Within the research sector it is now widely recognised that open data is a good thing and beneficial to research and its subsequent impacts and uses. It improves the integrity of research by making it more transparent, open to scrutiny and therefore trustworthy, while supporting reuse, new advances, and contributing to economic growth.
But while funders and universities have their own policies, and in some cases mandates, in place for open research data, what hasn’t been so apparent is that these key stakeholders are working together towards shared goals and are aligned.
The Concordat on Open Research Data expresses these shared principles. Working on it collaboratively has been a significant step towards key stakeholders both being on the same page and also demonstrating their shared aspiration for open research data by default.
The publication of the concordat today will support our sector to achieve its vision of research data being accessible and re-useable. It makes clear that, while all parties and disciplines should act with a view to open by default, existing legal, ethical, disciplinary and regulatory frameworks need to be respected, as do due costs.
I’m going to use this blog to explain the thinking behind the concordat, some of its key principles and resultant activity.
Starting the journey
A decade ago open data was the preserve of a few pioneers. Their advocacy – and a growing acceptance of the need for better, more reproducible, research – have led to major funders, research institutes and publishers mandating data sharing. Whilst by no means universal, open research data is now a part of mainstream conversations across academia, though disciplines do vary in terminology, incentives and practice.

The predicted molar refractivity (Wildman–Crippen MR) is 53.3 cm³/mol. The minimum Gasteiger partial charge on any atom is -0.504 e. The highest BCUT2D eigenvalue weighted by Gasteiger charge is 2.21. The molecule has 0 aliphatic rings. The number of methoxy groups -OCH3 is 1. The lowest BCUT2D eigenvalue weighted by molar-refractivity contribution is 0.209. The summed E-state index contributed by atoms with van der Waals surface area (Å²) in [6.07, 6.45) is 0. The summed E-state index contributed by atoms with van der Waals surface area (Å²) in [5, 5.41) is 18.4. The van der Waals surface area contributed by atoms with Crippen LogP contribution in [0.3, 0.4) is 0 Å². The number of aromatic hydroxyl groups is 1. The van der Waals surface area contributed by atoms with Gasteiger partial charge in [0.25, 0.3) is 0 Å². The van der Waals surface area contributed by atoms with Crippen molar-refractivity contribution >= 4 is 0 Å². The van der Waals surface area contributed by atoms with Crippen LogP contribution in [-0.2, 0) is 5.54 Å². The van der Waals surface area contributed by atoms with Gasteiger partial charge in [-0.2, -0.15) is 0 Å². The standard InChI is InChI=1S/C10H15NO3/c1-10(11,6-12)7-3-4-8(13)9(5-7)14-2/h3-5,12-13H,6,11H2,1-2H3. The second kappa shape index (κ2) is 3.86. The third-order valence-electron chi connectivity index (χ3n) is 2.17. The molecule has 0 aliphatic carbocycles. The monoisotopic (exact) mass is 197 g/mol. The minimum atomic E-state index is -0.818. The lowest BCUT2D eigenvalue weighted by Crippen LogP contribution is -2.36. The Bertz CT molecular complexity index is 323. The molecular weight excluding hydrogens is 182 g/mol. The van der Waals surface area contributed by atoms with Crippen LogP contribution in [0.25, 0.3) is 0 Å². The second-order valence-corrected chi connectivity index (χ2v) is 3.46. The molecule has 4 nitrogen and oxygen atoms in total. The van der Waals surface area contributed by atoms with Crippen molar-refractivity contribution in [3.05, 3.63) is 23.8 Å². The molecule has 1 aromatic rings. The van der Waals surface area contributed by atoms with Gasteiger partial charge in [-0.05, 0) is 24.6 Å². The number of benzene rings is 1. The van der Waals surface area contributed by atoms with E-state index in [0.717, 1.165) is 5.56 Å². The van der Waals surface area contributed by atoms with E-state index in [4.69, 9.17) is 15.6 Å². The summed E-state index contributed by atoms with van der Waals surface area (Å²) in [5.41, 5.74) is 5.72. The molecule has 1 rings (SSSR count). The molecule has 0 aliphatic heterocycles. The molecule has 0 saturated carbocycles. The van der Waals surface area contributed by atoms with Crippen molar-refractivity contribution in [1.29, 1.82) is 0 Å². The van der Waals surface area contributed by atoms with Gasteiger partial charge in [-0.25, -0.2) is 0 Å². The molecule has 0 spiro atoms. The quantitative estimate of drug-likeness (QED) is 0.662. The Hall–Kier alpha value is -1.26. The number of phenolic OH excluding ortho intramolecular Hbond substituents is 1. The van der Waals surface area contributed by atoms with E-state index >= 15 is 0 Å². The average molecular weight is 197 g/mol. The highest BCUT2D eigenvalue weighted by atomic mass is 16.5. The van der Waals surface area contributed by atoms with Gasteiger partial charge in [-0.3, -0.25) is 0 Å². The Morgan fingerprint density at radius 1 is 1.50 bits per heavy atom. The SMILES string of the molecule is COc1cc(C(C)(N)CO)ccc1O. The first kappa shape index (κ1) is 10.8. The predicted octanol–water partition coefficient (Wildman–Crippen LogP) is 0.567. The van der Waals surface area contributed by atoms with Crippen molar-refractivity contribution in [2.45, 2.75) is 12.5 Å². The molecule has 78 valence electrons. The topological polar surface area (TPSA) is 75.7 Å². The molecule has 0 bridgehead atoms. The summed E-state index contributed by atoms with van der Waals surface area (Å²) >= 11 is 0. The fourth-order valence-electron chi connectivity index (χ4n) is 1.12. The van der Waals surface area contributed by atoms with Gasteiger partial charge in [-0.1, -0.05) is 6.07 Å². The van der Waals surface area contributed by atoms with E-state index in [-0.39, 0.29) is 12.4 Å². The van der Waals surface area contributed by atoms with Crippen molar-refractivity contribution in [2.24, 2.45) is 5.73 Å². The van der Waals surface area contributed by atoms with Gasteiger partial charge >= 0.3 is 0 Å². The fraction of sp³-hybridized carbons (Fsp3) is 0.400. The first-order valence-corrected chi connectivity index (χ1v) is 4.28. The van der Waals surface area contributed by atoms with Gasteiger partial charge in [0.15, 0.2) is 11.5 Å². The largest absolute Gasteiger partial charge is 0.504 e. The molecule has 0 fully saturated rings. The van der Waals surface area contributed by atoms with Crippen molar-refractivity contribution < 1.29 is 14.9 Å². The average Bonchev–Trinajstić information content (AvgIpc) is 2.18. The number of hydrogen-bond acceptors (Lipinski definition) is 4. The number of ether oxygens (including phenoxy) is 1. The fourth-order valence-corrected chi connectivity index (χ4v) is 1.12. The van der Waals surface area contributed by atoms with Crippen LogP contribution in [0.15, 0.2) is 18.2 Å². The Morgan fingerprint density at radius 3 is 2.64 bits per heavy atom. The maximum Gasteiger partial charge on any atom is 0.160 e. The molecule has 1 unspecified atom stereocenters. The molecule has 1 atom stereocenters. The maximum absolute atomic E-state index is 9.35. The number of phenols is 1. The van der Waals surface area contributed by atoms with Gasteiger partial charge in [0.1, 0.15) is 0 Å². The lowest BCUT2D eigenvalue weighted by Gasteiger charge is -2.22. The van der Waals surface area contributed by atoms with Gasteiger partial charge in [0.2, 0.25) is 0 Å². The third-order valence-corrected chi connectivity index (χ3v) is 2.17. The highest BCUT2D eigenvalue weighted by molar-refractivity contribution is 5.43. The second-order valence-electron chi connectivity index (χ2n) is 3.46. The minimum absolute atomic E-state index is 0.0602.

However, this variability makes it difficult for institutions and others to reliably support open data practice. So, many months ago the UK Government, via the Royal Society, brought together the UK Open Research Data Forum a group of organisations, each with an interest in research data, in a bid to move the open data agenda forward. The forum has a wide set of stakeholders, from funders, researchers, learned societies, publishers, libraries, standards bodies and organisations like Jisc and the Open Data Institute. It was decided to develop a concordat to articulate commonalities of aspiration and the shared nature of the endeavour.
Concordat working group
A working group then set to work on the concordat, including the Arts and Humanities Research Council (AHRC), Natural Environment Research Council (NERC), Research Councils UK (RCUK), Newcastle University, Universities UK (UUK), Higher Education Funding Council for England (HEFCE), University of Warwick, Research Information Network, Springer Nature, British Library, Wellcome Trust, University of Essex, The Russell Group and Jisc.
The thinking behind this was so: data policies have similar goals but vary substantially in the specifics of implementation. While we all agreed on the significant benefits of opening up research data, particularly with regards to reproducibility of research and demonstrating research integrity to help prevent scientific fraud, the way in which these goals are to be achieved urgently needed to be aligned.
Likewise, the known open research data issues – for example, ethical, privacy and commercial constraints stopping certain data from being made open, as well as the logistics of managing data over its lifetime due to the sheer wealth of data that would need to be made available – needed better co-ordination to help unify, so work to address open research data can be taken forward within a shared framework. A concordat, agreed to by all stakeholders, could help to overcome this by endorsing a set of shared principles that bring together some of the disciplinary discrepancies, and stakeholder concerns.